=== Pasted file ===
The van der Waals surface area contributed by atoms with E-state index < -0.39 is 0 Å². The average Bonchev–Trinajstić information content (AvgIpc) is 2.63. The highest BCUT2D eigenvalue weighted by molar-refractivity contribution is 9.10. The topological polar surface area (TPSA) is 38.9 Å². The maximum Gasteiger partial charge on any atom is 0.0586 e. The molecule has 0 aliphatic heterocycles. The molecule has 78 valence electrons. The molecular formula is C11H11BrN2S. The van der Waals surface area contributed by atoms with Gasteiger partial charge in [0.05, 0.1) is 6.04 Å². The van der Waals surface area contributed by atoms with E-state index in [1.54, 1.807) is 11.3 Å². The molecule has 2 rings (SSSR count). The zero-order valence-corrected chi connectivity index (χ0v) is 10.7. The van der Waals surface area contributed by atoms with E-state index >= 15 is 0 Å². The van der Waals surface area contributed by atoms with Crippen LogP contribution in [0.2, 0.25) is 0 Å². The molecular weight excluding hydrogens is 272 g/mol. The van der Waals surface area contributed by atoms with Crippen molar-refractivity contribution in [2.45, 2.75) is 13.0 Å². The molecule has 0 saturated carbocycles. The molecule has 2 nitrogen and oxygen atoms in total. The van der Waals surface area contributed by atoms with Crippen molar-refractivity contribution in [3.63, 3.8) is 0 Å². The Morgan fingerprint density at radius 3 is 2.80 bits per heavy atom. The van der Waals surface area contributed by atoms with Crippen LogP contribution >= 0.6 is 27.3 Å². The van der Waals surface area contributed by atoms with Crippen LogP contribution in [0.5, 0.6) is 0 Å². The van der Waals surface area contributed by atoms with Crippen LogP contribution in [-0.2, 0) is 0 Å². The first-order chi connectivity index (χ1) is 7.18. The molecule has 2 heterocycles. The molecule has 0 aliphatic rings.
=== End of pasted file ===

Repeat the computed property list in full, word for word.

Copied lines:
The van der Waals surface area contributed by atoms with E-state index < -0.39 is 0 Å². The average Bonchev–Trinajstić information content (AvgIpc) is 2.63. The highest BCUT2D eigenvalue weighted by molar-refractivity contribution is 9.10. The topological polar surface area (TPSA) is 38.9 Å². The maximum Gasteiger partial charge on any atom is 0.0586 e. The molecule has 0 aliphatic heterocycles. The molecule has 78 valence electrons. The molecular formula is C11H11BrN2S. The van der Waals surface area contributed by atoms with Gasteiger partial charge in [0.05, 0.1) is 6.04 Å². The van der Waals surface area contributed by atoms with E-state index in [1.54, 1.807) is 11.3 Å². The molecule has 2 rings (SSSR count). The zero-order valence-corrected chi connectivity index (χ0v) is 10.7. The van der Waals surface area contributed by atoms with E-state index >= 15 is 0 Å². The van der Waals surface area contributed by atoms with Crippen LogP contribution in [0.2, 0.25) is 0 Å². The molecular weight excluding hydrogens is 272 g/mol. The van der Waals surface area contributed by atoms with Crippen molar-refractivity contribution in [2.45, 2.75) is 13.0 Å². The molecule has 0 saturated carbocycles. The molecule has 2 nitrogen and oxygen atoms in total. The van der Waals surface area contributed by atoms with Crippen molar-refractivity contribution in [3.63, 3.8) is 0 Å². The Morgan fingerprint density at radius 3 is 2.80 bits per heavy atom. The van der Waals surface area contributed by atoms with Crippen LogP contribution >= 0.6 is 27.3 Å². The van der Waals surface area contributed by atoms with Crippen LogP contribution in [0.5, 0.6) is 0 Å². The van der Waals surface area contributed by atoms with Crippen LogP contribution in [-0.2, 0) is 0 Å². The first-order chi connectivity index (χ1) is 7.18. The molecule has 2 heterocycles. The molecule has 0 aliphatic rings.